On the occassion of both Halloween and the book’s fifteenth anniversary, the Verso blog has organized a virtual roundtable on Silvia Federici’s masterpiece Caliban and the Witch: Women, the Body, and Primitive Accumulation (2014), with contributions from both thinkers and activists. One of the contributions comes from labor journalist Sarah Jaffe, who writes about how the spritual practices that Federici explored in her book are reemerging in anti-capitalist and anit-colonial movements today. Check out an excerpt from the piece below, or the full text here.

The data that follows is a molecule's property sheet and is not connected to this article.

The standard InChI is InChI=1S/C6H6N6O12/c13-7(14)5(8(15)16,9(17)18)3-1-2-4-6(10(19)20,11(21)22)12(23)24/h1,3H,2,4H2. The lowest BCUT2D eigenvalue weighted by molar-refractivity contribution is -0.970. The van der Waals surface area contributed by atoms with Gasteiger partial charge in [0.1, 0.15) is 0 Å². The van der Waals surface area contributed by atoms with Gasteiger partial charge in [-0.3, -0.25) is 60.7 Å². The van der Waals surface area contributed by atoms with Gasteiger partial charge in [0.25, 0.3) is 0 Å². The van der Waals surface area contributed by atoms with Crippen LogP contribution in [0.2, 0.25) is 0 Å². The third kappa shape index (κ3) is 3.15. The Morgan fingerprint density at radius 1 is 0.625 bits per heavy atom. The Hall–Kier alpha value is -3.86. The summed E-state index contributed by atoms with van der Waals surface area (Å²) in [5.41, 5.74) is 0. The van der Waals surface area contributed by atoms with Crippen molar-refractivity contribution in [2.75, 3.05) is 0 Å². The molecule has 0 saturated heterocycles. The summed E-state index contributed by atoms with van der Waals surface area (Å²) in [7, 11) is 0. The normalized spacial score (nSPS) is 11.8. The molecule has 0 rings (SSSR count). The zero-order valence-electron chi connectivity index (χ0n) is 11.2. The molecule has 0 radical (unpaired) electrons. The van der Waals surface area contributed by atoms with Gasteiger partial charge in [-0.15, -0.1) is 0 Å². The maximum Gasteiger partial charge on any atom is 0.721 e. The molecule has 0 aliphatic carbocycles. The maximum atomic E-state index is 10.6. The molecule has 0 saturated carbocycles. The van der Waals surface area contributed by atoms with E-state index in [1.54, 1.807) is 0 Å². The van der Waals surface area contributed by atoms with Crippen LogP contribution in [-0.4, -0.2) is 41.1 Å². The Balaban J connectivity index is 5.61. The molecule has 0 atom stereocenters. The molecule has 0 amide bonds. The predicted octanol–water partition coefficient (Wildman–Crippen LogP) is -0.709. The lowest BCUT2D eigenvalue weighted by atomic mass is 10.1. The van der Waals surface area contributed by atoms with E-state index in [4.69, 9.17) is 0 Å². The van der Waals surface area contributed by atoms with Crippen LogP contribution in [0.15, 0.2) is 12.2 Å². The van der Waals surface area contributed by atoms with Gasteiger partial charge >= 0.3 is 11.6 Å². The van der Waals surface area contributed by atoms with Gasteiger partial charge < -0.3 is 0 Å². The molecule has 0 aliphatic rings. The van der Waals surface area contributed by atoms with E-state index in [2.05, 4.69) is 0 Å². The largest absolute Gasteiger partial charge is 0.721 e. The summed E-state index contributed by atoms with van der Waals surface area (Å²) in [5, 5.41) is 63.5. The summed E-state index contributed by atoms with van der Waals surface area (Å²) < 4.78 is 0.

The witch, too, has a different relationship with the world, a relationship that is being explored and reclaimed by today’s climate activists. As Federici writes, the witch had a conception of nature that does not adhere to the mind/body matter/spirit separation but “imagined the cosmos as a living organism, populated by occult forces, where every element was in ‘sympathetic’ relation with the rest.” The witch-hunt, then, helped solidify a false distinction between man and nature, as “The world had to be ‘disenchanted’ in order to be dominated.” It is not surprising then to see new ritual, magical practices appearing in movements aiming to fight climate change—movements that are aiming to, to think alongside Federici, “re-enchant” our idea of the world. As Niki Seth-Smith wrote recently, movements like Extinction Rebellion have created new ritual practices to help people face “the existential challenges of climate collapse.”